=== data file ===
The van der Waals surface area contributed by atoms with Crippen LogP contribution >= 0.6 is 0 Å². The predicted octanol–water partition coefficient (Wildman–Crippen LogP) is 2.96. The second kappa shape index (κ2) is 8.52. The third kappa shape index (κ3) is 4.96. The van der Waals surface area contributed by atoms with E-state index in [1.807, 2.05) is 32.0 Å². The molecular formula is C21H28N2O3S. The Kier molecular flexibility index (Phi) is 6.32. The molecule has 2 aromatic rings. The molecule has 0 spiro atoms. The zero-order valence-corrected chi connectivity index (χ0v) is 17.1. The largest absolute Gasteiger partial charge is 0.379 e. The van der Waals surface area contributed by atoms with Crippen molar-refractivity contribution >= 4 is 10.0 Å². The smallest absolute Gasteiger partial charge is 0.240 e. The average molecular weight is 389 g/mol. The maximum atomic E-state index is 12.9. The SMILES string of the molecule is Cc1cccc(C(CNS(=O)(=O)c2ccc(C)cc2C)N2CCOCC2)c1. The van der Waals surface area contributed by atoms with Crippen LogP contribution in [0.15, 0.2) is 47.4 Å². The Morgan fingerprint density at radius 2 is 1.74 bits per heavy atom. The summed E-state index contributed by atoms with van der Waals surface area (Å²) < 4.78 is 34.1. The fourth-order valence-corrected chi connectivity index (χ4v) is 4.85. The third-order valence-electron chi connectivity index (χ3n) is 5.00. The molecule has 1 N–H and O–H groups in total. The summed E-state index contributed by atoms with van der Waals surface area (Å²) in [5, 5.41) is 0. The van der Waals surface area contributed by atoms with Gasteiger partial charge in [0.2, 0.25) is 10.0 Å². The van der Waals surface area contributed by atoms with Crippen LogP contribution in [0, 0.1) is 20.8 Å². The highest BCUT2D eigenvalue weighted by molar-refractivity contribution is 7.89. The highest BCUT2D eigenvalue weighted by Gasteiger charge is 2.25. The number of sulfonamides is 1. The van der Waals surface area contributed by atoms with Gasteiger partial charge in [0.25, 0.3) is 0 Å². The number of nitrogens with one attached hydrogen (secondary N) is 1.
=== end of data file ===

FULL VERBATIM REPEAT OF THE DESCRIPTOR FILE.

The van der Waals surface area contributed by atoms with Crippen LogP contribution >= 0.6 is 0 Å². The predicted octanol–water partition coefficient (Wildman–Crippen LogP) is 2.96. The second kappa shape index (κ2) is 8.52. The third kappa shape index (κ3) is 4.96. The van der Waals surface area contributed by atoms with E-state index in [1.807, 2.05) is 32.0 Å². The molecular formula is C21H28N2O3S. The Kier molecular flexibility index (Phi) is 6.32. The molecule has 2 aromatic rings. The molecule has 0 spiro atoms. The zero-order valence-corrected chi connectivity index (χ0v) is 17.1. The largest absolute Gasteiger partial charge is 0.379 e. The van der Waals surface area contributed by atoms with Crippen molar-refractivity contribution >= 4 is 10.0 Å². The smallest absolute Gasteiger partial charge is 0.240 e. The average molecular weight is 389 g/mol. The maximum atomic E-state index is 12.9. The SMILES string of the molecule is Cc1cccc(C(CNS(=O)(=O)c2ccc(C)cc2C)N2CCOCC2)c1. The van der Waals surface area contributed by atoms with Crippen LogP contribution in [0.15, 0.2) is 47.4 Å². The Morgan fingerprint density at radius 2 is 1.74 bits per heavy atom. The summed E-state index contributed by atoms with van der Waals surface area (Å²) < 4.78 is 34.1. The fourth-order valence-corrected chi connectivity index (χ4v) is 4.85. The third-order valence-electron chi connectivity index (χ3n) is 5.00. The molecule has 1 N–H and O–H groups in total. The summed E-state index contributed by atoms with van der Waals surface area (Å²) in [5, 5.41) is 0. The van der Waals surface area contributed by atoms with Gasteiger partial charge in [0.2, 0.25) is 10.0 Å². The van der Waals surface area contributed by atoms with Crippen LogP contribution in [0, 0.1) is 20.8 Å². The highest BCUT2D eigenvalue weighted by molar-refractivity contribution is 7.89. The highest BCUT2D eigenvalue weighted by Gasteiger charge is 2.25. The number of sulfonamides is 1. The van der Waals surface area contributed by atoms with Gasteiger partial charge in [0.25, 0.3) is 0 Å². The number of nitrogens with one attached hydrogen (secondary N) is 1.